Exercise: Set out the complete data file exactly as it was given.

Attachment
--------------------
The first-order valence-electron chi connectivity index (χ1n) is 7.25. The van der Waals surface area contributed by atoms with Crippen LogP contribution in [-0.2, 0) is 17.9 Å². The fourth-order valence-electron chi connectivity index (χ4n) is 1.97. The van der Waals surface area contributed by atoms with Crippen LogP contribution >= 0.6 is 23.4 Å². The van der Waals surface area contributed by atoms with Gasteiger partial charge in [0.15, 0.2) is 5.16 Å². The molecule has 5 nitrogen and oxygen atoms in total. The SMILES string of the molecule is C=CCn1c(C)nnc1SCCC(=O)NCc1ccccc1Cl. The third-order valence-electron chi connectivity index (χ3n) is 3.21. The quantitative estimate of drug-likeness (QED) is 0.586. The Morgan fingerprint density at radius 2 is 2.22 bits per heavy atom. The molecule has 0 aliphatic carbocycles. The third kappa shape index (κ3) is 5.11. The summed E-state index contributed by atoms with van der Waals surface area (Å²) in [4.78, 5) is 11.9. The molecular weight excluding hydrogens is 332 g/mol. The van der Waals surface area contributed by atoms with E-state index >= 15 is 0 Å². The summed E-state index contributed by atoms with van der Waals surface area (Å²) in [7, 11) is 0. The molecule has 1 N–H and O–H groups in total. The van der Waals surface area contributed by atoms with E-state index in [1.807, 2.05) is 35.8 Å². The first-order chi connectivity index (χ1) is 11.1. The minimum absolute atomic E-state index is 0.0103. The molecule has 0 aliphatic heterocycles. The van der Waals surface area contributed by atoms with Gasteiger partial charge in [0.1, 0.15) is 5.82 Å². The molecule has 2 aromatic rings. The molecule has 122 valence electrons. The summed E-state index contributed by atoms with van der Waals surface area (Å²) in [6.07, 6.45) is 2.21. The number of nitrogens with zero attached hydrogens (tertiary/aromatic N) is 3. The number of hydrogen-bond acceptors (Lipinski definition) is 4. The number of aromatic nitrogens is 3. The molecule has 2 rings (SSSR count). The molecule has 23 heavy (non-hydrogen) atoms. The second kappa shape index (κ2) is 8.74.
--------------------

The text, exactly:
The first-order valence-electron chi connectivity index (χ1n) is 7.25. The van der Waals surface area contributed by atoms with Crippen LogP contribution in [-0.2, 0) is 17.9 Å². The fourth-order valence-electron chi connectivity index (χ4n) is 1.97. The van der Waals surface area contributed by atoms with Crippen LogP contribution >= 0.6 is 23.4 Å². The van der Waals surface area contributed by atoms with Gasteiger partial charge in [0.15, 0.2) is 5.16 Å². The molecule has 5 nitrogen and oxygen atoms in total. The SMILES string of the molecule is C=CCn1c(C)nnc1SCCC(=O)NCc1ccccc1Cl. The third-order valence-electron chi connectivity index (χ3n) is 3.21. The quantitative estimate of drug-likeness (QED) is 0.586. The Morgan fingerprint density at radius 2 is 2.22 bits per heavy atom. The molecule has 0 aliphatic carbocycles. The third kappa shape index (κ3) is 5.11. The summed E-state index contributed by atoms with van der Waals surface area (Å²) in [4.78, 5) is 11.9. The molecular weight excluding hydrogens is 332 g/mol. The van der Waals surface area contributed by atoms with E-state index >= 15 is 0 Å². The summed E-state index contributed by atoms with van der Waals surface area (Å²) in [7, 11) is 0. The molecule has 1 N–H and O–H groups in total. The van der Waals surface area contributed by atoms with E-state index in [1.807, 2.05) is 35.8 Å². The first-order chi connectivity index (χ1) is 11.1. The minimum absolute atomic E-state index is 0.0103. The molecule has 0 aliphatic heterocycles. The van der Waals surface area contributed by atoms with Gasteiger partial charge in [0.1, 0.15) is 5.82 Å². The molecule has 2 aromatic rings. The molecule has 122 valence electrons. The summed E-state index contributed by atoms with van der Waals surface area (Å²) in [6.07, 6.45) is 2.21. The number of nitrogens with zero attached hydrogens (tertiary/aromatic N) is 3. The number of hydrogen-bond acceptors (Lipinski definition) is 4. The number of aromatic nitrogens is 3. The molecule has 2 rings (SSSR count). The molecule has 23 heavy (non-hydrogen) atoms. The second kappa shape index (κ2) is 8.74.